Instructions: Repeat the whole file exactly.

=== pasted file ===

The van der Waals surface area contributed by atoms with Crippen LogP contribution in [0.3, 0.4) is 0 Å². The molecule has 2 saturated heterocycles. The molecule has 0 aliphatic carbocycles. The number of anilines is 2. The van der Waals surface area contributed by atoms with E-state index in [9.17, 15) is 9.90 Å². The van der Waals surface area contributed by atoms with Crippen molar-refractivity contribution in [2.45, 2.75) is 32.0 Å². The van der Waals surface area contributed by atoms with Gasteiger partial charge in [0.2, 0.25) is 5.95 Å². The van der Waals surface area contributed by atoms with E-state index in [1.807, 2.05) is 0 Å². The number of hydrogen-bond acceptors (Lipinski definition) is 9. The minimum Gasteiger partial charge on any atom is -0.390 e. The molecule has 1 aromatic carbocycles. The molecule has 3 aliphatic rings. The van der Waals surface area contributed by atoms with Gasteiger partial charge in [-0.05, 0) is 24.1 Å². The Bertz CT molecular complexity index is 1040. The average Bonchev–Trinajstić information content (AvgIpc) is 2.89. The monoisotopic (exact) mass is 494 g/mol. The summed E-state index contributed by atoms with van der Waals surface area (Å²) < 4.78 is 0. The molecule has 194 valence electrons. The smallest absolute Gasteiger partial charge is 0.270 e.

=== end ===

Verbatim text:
The van der Waals surface area contributed by atoms with Crippen LogP contribution in [0.3, 0.4) is 0 Å². The molecule has 2 saturated heterocycles. The molecule has 0 aliphatic carbocycles. The number of anilines is 2. The van der Waals surface area contributed by atoms with E-state index in [9.17, 15) is 9.90 Å². The van der Waals surface area contributed by atoms with Crippen molar-refractivity contribution in [2.45, 2.75) is 32.0 Å². The van der Waals surface area contributed by atoms with Gasteiger partial charge in [0.2, 0.25) is 5.95 Å². The van der Waals surface area contributed by atoms with E-state index in [1.807, 2.05) is 0 Å². The number of hydrogen-bond acceptors (Lipinski definition) is 9. The minimum Gasteiger partial charge on any atom is -0.390 e. The molecule has 1 aromatic carbocycles. The molecule has 3 aliphatic rings. The van der Waals surface area contributed by atoms with Gasteiger partial charge in [-0.05, 0) is 24.1 Å². The Bertz CT molecular complexity index is 1040. The average Bonchev–Trinajstić information content (AvgIpc) is 2.89. The monoisotopic (exact) mass is 494 g/mol. The summed E-state index contributed by atoms with van der Waals surface area (Å²) < 4.78 is 0. The molecule has 194 valence electrons. The smallest absolute Gasteiger partial charge is 0.270 e.